In particular, our analysis points out that digitalization processes foster a land regime that is biased towards private, exclusive ownership. In many cases, other forms of tenure and use are not only overlooked, but de facto erased, especially collective, customary forms of land management and tenure systems. This entails a significant reconfiguration, or even redefinition, of ownership rights.

6. Digitalization Leads to Private Company Land Governance

Corporations play a key and critical role in collecting land­-related information, storing data, providing the technologies and digital infrastructure, and even in delivering services. The research indicates that land­-related digitalization leads to a transfer of public sector roles from the state to the private sector and is linked to a surge in public­-private partnerships (PPP). Such arrangements blur the line between public and private actors, raising serious concerns around accountability and sovereignty.

7. Digitalization Creates Changes in Land Policy

Depending on their scope, many land-­related digitalization processes require significant changes in existing land legislation. Several of the analyzed countries are in the process of developing new legislation, ranging from administrative provisions to changes in civil codes, in order to fully roll out digitalization. Such changes typically do not focus on addressing critical tenure issues, but the creation of an enabling environment to allow for the use of digital technologies.

8. Digitalization Occurs Without Participation

The research shows that there is very little knowledge about land­-related digitalization processes among the public in the affected countries, especially among rural people and communities. The analyzed cases point to a top­-down implementation, thus reinforce existing structural discrimination and inequalities. Moreover, participatory processes for the design and monitoring of digitalization processes are virtually non­existent.

8. Bottom-Up Initiatives Face Structural Barriers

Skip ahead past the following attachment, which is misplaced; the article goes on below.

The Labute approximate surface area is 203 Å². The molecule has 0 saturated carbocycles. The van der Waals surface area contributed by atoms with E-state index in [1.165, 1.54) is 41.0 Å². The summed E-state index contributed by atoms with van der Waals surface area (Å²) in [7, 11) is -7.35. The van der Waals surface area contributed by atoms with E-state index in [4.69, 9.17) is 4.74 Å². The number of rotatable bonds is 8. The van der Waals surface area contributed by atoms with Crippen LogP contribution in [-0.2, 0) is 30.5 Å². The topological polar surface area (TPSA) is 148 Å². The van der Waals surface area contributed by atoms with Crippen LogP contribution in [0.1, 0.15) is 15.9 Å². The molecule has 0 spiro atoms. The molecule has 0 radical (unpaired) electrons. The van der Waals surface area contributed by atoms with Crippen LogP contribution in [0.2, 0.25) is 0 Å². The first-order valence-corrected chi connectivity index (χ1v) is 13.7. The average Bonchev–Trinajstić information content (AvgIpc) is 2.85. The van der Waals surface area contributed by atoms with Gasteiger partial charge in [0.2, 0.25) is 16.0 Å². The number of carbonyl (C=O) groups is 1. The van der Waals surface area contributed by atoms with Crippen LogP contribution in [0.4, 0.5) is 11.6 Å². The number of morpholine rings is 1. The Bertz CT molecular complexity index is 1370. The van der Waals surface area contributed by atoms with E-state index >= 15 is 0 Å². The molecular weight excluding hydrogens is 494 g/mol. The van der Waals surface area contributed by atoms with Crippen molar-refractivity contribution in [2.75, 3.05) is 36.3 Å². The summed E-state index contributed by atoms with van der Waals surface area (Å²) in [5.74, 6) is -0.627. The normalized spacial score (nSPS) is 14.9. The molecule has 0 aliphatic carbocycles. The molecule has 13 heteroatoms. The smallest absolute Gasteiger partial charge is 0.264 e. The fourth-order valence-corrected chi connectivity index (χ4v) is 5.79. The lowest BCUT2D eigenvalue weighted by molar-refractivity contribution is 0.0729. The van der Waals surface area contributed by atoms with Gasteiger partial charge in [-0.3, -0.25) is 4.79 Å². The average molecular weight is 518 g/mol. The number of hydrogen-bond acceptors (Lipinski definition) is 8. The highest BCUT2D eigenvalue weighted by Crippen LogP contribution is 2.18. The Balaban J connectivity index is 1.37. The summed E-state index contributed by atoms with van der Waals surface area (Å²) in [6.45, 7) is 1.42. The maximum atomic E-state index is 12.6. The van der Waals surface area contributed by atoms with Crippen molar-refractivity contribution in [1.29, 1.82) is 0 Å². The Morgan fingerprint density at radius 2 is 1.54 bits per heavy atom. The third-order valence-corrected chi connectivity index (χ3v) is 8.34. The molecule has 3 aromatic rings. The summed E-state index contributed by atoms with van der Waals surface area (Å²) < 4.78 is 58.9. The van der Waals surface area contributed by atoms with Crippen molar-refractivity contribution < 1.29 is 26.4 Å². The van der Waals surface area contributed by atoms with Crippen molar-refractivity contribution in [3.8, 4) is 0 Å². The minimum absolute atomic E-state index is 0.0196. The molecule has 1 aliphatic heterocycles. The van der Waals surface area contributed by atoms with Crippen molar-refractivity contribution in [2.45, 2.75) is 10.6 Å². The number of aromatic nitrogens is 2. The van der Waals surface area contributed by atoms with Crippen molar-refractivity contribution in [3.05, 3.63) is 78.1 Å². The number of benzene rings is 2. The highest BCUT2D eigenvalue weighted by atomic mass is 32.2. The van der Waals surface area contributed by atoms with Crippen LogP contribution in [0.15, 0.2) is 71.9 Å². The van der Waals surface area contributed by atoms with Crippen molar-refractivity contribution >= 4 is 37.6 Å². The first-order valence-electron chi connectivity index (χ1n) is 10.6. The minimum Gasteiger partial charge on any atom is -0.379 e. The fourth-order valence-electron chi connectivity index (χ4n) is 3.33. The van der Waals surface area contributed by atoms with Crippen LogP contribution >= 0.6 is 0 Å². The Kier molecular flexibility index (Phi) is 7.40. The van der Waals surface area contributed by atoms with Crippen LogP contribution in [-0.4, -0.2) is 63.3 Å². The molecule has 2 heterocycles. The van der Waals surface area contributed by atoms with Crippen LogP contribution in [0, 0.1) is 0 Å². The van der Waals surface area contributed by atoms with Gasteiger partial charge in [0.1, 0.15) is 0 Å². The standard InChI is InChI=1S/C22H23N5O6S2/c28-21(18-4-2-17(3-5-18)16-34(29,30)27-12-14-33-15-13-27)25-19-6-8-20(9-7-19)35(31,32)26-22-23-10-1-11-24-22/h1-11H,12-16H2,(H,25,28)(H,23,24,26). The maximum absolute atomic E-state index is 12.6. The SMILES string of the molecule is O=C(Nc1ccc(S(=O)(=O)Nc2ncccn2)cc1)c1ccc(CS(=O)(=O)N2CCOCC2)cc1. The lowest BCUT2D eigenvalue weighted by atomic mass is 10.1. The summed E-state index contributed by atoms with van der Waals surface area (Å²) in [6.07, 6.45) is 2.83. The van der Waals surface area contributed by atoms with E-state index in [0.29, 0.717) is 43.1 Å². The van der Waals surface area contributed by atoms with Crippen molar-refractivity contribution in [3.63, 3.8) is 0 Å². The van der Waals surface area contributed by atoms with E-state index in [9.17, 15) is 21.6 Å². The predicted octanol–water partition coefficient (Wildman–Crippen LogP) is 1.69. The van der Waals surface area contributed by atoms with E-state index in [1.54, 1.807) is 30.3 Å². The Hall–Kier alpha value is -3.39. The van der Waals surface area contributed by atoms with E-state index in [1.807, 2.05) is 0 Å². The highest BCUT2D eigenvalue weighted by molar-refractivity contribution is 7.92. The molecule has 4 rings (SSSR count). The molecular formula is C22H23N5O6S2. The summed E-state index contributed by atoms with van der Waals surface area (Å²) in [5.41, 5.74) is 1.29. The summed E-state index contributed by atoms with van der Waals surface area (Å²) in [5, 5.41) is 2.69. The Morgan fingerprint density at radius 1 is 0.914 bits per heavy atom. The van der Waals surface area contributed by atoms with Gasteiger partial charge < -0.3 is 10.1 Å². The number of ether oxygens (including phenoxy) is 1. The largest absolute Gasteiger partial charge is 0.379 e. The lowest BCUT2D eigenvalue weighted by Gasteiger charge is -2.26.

In some of the analyzed countries local people and communities, as well as civil society organizations, are experimenting with the use of digital tools to assert their rights. One important approach is participatory mapping of community lands. Such initiatives could provide a basis for digitalization processes that respond to the needs of people.

However, structural impediments (such as the ‘digital divide’, structural discrimination, power imbalances, etc.) and lack of recognition of community­-based mapping prevents these initiatives from shaping digitalization processes.

10. Digitalization Needs Human Rights Apporach

There is an urgent need to base land­-related digitalization processes on human rights, building on existing international standards in this regard. This requires embedding them in tenure policies that address structural discrimination and marginalization of rural people, effectively protecting collective and customary forms of tenure, and promoting equitable access to, and distribution of, land and related resources.

Initiatives further need to be developed and implemented through participatory processes, to ensure the effective and meaningful participation of marginalized groups. It is critical that human rights are also at the centre of policies related to the development and use of digital technologies in general (digital economy) – to make sure that they respond to the needs and aspiration of the people.

A lightly edited synopsis of Disruption or Déjà Vu? Digitalization, Land and Human Rights by Mathias Pfeifer, Philip Seufert, Astrud Lea Beringer, Roman Herre for FIAN International

Filed Under: Economic Development
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2 Comments to “10 Human Rights Impacts of Land Governance Digitalization”

  1. Gabriel Penteado says:

    Excellent article! I couldn’t agree more that when it comes to land title issues, where historically there is huge asymmetry of information and power, it is important to work directly with the communities affected. One great example that increases Davi’s chance against Golias, is the “Tô no mapa” app by the Amazon Environmental Research Institute (IPAM), in which capacity building is offered to traditionally invisible communities to map their own territory and strengthen their cases in legal disputes.
    Another reflection would be that the land governance digitalization faces the same structural issues as most developing themes. Surely the digital transition has its specific vicissitudes – and it is crucial to shed light on each topic – but how does it differ from the structural challenges like foreign aid or the project-based mentality that most international organizations end up using? And maybe the solution would be the same as in other areas: scaling up the concerns and controversies that happen on the ground to the money source, closing the gap of what happens in the ground with what happens in the policy and decision makers offices.

  2. Gabriel says:

    Excellent article! I couldn’t agree more that when it comes to land title issues, where historically there is huge asymmetry of information and power, it is important to work directly with the communities affected. One great example that increases Davi’s chance against Golias, is the “Tô no mapa” app by the Amazon Environmental Research Institute (IPAM), in which capacity building is offered to traditionally invisible communities to map their own territory and strengthen their cases in legal disputes.